The first invasive species in the Corrib, Roach has now had thirty years to integrate with other fish stocks in the lake.
In May 2007, Derek Evans the Irish Times angling correspondent reported that zebra mussels had been found in the stomaches of coarse fish in Ross Lake. Ross Lake is located west of Moycullen and is connected to the corrib via chain of lakes that terminates in Moycullen Bay. It is popular with coarse anglers from all over Europe.
Subsequent investigations showed that
An invasive species may be defined as an alien species whose intentional or unintentional introduction threatens native biodiversity.
An alien species refers to a species, subspecies or lower taxon, introduced outside its natural past or present distribution. It also includes any part, gametes, seeds, eggs, or propagules of such species that might survive and subsequently reproduce.
In the research world of invasive species, they are broadly divided into 2 main categories i.e terrestrial (land based) and aquatic (water-based) species. A variety of aquatic invasives exist in the freshwater and marine environment.
Download an APP (IFI-Invasies Species App) to help track the spread of invasives
Download and use a specially devised app to track the spread of invasive species. Take a picture of what you think might be an invasive, the picture will be geo referenced and if verified as being an invasive, its name and location will be added to the aquatic species map of Ireland which has been produced by IFI (Inland Fisheries of Ireland).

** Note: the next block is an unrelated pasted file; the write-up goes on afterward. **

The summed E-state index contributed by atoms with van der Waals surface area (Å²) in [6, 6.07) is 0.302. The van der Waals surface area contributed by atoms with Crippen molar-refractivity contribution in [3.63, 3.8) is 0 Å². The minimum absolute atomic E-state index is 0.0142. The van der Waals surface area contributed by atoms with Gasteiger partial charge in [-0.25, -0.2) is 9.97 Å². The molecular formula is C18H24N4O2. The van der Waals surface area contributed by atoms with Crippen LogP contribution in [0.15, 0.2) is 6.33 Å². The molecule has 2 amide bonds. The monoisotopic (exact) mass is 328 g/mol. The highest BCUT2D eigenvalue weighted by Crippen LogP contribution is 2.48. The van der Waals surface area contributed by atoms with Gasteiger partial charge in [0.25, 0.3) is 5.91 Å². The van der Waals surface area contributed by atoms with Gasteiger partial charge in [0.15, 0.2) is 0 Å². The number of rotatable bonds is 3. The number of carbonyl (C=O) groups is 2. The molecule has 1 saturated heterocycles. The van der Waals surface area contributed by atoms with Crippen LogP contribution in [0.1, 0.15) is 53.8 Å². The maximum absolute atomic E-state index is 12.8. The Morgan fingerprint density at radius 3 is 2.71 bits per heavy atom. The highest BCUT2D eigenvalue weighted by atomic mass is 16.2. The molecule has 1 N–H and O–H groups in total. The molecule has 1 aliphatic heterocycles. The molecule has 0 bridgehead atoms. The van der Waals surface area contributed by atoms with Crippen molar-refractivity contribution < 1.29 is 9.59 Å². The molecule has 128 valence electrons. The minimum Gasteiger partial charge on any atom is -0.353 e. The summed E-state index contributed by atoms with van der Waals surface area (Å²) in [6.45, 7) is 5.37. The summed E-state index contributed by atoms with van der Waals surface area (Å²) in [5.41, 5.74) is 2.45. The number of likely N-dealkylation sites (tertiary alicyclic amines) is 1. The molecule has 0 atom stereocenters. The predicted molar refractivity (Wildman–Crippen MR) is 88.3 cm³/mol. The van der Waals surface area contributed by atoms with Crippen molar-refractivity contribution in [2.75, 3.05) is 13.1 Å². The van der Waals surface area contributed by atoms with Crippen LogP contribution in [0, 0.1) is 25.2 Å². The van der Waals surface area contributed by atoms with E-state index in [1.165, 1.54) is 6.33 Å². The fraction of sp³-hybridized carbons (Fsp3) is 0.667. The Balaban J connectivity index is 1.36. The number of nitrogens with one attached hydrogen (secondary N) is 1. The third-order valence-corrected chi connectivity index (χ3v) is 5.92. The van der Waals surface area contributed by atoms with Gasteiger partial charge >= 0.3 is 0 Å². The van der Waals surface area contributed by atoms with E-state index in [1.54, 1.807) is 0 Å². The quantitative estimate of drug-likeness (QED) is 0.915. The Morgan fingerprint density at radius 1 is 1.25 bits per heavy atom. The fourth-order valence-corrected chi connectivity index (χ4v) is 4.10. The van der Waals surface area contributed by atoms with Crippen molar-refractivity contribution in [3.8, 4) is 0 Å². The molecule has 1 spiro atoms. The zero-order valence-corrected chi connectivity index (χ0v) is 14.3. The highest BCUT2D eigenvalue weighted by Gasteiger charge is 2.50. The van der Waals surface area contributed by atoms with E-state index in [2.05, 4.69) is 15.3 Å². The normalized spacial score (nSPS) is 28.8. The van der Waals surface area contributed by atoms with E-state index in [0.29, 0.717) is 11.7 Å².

Lough Corrib is still free from several invasives that have already reached other parts of Ireland. One example is the Asian Clam (Corbicula fluminea). This species has already invaded the Upper Shannon, the Rivers Barrow and Nore. Please see ‘relevant links’ to learn more about this pest and about how you can avoid transporting it to the lake.
To date, Lough Corrib is infested with Zebra Mussels (a filter feeder) and with the aquatic plant Lagarosiphon major (the African Curly Leaved Water Weed). Japanese Knotweed (Fallopia japonica) has been noted growing along the banks of the River Corrib alongside NUI Galway.
The CAISIE Project was an EU Life+ funded initiative co-financed by the National Parks and Wildlife Service and co-ordinated by Inland Fisheries Ireland. The project commenced in January 2009 and concluded in January 2013. One of the outputs of this project was documentary about the threat posed to inland fisheries in Ireland by invasive species and the work of CAISIE which aims to find a range of control, containment and eradication strategies.
View the documentary here.
|Geography of Lough Corrib|
|Management of the Corrib|
|Towns and villages around Lough Corrib|
|Galway Clifden Railway Line|
|Mills and lime kilns|
|Islands of Lough Corrib|
|Corrib Boat Builders|
|Castles around Cong|
|Lagarosiphon major (African Weed)|
|Images of invasive species|
|Boating Accidents and Disasters|
|1916 and Civil War|
|Famine and emigration|
|Media and film|
|Lyrics of Anach Cuan song|
|Current Rowing Club|
|History of rowing|